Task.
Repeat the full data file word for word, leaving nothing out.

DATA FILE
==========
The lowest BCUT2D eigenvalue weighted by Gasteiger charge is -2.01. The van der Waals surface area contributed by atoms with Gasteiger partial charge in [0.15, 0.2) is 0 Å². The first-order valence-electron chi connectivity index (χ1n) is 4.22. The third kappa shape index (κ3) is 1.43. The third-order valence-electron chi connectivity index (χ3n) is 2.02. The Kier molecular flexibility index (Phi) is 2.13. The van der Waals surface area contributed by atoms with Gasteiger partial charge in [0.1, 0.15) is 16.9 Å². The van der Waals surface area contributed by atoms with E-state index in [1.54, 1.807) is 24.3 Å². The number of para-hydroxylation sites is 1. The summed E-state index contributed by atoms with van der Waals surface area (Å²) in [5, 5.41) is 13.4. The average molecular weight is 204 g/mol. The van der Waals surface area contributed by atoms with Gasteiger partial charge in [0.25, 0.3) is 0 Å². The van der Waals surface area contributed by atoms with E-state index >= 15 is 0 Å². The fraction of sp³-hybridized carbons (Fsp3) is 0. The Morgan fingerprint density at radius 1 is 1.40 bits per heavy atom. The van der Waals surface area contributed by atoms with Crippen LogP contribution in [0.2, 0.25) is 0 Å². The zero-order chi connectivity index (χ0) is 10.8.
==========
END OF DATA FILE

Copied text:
The lowest BCUT2D eigenvalue weighted by Gasteiger charge is -2.01. The van der Waals surface area contributed by atoms with Gasteiger partial charge in [0.15, 0.2) is 0 Å². The first-order valence-electron chi connectivity index (χ1n) is 4.22. The third kappa shape index (κ3) is 1.43. The third-order valence-electron chi connectivity index (χ3n) is 2.02. The Kier molecular flexibility index (Phi) is 2.13. The van der Waals surface area contributed by atoms with Gasteiger partial charge in [0.1, 0.15) is 16.9 Å². The van der Waals surface area contributed by atoms with E-state index in [1.54, 1.807) is 24.3 Å². The number of para-hydroxylation sites is 1. The summed E-state index contributed by atoms with van der Waals surface area (Å²) in [5, 5.41) is 13.4. The average molecular weight is 204 g/mol. The van der Waals surface area contributed by atoms with Gasteiger partial charge in [0.25, 0.3) is 0 Å². The van der Waals surface area contributed by atoms with E-state index >= 15 is 0 Å². The fraction of sp³-hybridized carbons (Fsp3) is 0. The Morgan fingerprint density at radius 1 is 1.40 bits per heavy atom. The van der Waals surface area contributed by atoms with Crippen LogP contribution in [0.2, 0.25) is 0 Å². The zero-order chi connectivity index (χ0) is 10.8.